Shocking! (a pharmaceutical company is accused of fraud and kickbacks, again)

Not that we are surprised, but on Wednesday of this week, the Justice Department charged the drug maker Forest Laboratories with “defrauding the government of millions of dollars by illegally marketing the popular antidepressants Celexa and Lexapro for unapproved uses in children and teenagers.” Check out the NY Times article for details.

The complaint alleges that during heavy marketing from 2001 to 2004, the former execs of Forest concealed a clinical study that showed that the drugs were not effective in children and caused some children to become suicidal. The drugs in question are Celexa and Lexapro. They are only approved by the FDA for adults, but doctors can prescribe them to all patients so a company just needs to convince the doctors that the drugs are good for children too. But, companies can’t actively promote use of the drugs for non-FDA approved means, which creates a bit of a quandary. If they told doctors about the suicides, it would probably dampen prescribing of the drug somewhat.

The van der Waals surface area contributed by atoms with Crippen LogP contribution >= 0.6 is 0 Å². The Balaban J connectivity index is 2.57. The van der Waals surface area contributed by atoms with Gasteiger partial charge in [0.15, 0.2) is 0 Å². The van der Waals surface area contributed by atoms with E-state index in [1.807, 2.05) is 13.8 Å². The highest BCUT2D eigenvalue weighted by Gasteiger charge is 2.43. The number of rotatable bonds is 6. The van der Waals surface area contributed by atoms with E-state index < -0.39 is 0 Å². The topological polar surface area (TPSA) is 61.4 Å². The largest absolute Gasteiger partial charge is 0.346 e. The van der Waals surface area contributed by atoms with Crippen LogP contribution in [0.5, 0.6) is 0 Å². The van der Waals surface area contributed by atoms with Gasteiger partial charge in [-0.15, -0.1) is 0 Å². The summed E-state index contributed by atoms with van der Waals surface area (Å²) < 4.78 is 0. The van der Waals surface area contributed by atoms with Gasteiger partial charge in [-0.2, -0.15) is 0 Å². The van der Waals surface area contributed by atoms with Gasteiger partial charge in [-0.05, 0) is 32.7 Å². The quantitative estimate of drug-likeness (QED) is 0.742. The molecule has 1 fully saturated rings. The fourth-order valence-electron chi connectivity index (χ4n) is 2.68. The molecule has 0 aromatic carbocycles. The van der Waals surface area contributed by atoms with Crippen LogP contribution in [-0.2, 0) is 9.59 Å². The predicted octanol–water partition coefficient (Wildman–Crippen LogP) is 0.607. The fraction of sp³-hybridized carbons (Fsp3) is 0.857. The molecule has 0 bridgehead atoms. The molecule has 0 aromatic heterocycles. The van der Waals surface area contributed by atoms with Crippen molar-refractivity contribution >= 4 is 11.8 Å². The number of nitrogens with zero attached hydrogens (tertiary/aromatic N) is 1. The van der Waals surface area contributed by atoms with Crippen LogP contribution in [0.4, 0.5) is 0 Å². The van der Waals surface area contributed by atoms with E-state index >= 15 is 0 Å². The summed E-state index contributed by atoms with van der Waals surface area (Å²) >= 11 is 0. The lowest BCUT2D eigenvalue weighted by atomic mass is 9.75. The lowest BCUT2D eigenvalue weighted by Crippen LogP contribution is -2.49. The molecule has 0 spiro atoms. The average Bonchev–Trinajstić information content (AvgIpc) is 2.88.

On top of this, federal prosecutors are charging that Forest paid kickbacks to doctors who prescribed its drugs. What kind of kickbacks? Those simple things like baseball tickets, restaurant gift certificates, and free vacations. Who knew? Apparently giving gifts like that is considered a kickback by the federal prosecutors. Maybe that’s why we passed a gift ban here in Massachusetts….

Drug makers are required to disclose the results of all of their clinical trials. Yup- now it is required. Apparently, Dr. Erick H. Turner from Oregon Health and Science University “found that most antidepressant makers had in the past failed to report negative findings, or tried to cast a positive light on their findings, to make their drugs appear more effective in adults.” So it seems that these companies started doing the right thing only after they were forced to do so. Makes you wonder.

I guess shedding some light on the issue can be a good thing. At least for the patients.
Georgia Maheras

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